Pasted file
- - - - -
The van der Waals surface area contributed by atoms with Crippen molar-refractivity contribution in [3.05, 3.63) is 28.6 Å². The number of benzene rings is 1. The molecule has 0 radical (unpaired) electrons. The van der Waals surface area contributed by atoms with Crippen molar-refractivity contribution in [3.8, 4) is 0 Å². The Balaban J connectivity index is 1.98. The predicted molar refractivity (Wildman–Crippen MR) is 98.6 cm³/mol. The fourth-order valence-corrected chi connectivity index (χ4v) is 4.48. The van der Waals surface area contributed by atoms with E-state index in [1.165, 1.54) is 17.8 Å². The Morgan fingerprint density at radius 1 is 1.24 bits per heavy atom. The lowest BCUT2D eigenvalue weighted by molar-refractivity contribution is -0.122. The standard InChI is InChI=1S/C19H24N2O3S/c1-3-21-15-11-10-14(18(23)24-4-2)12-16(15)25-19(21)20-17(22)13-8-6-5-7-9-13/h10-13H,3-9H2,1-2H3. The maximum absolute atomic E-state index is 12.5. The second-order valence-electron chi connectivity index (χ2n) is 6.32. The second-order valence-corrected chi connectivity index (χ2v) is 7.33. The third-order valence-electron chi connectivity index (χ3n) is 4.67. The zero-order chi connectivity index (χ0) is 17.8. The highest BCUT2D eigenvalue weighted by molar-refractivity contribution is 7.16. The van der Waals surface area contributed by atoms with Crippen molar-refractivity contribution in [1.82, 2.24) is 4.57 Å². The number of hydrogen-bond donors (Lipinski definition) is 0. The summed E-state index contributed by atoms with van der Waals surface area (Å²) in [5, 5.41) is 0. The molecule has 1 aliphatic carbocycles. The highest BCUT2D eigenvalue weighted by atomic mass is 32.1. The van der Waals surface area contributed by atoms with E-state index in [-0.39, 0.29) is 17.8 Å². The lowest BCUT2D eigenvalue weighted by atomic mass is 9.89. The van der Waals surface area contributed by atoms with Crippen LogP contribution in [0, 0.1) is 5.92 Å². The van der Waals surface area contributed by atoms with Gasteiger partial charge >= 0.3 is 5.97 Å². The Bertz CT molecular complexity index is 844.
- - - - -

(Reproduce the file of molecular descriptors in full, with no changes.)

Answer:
The van der Waals surface area contributed by atoms with Crippen molar-refractivity contribution in [3.05, 3.63) is 28.6 Å². The number of benzene rings is 1. The molecule has 0 radical (unpaired) electrons. The van der Waals surface area contributed by atoms with Crippen molar-refractivity contribution in [3.8, 4) is 0 Å². The Balaban J connectivity index is 1.98. The predicted molar refractivity (Wildman–Crippen MR) is 98.6 cm³/mol. The fourth-order valence-corrected chi connectivity index (χ4v) is 4.48. The van der Waals surface area contributed by atoms with E-state index in [1.165, 1.54) is 17.8 Å². The Morgan fingerprint density at radius 1 is 1.24 bits per heavy atom. The lowest BCUT2D eigenvalue weighted by molar-refractivity contribution is -0.122. The standard InChI is InChI=1S/C19H24N2O3S/c1-3-21-15-11-10-14(18(23)24-4-2)12-16(15)25-19(21)20-17(22)13-8-6-5-7-9-13/h10-13H,3-9H2,1-2H3. The maximum absolute atomic E-state index is 12.5. The second-order valence-electron chi connectivity index (χ2n) is 6.32. The second-order valence-corrected chi connectivity index (χ2v) is 7.33. The third-order valence-electron chi connectivity index (χ3n) is 4.67. The zero-order chi connectivity index (χ0) is 17.8. The highest BCUT2D eigenvalue weighted by molar-refractivity contribution is 7.16. The van der Waals surface area contributed by atoms with Crippen molar-refractivity contribution in [1.82, 2.24) is 4.57 Å². The number of hydrogen-bond donors (Lipinski definition) is 0. The summed E-state index contributed by atoms with van der Waals surface area (Å²) in [5, 5.41) is 0. The molecule has 1 aliphatic carbocycles. The highest BCUT2D eigenvalue weighted by atomic mass is 32.1. The van der Waals surface area contributed by atoms with E-state index in [-0.39, 0.29) is 17.8 Å². The lowest BCUT2D eigenvalue weighted by atomic mass is 9.89. The van der Waals surface area contributed by atoms with Crippen LogP contribution in [0, 0.1) is 5.92 Å². The van der Waals surface area contributed by atoms with Gasteiger partial charge >= 0.3 is 5.97 Å². The Bertz CT molecular complexity index is 844.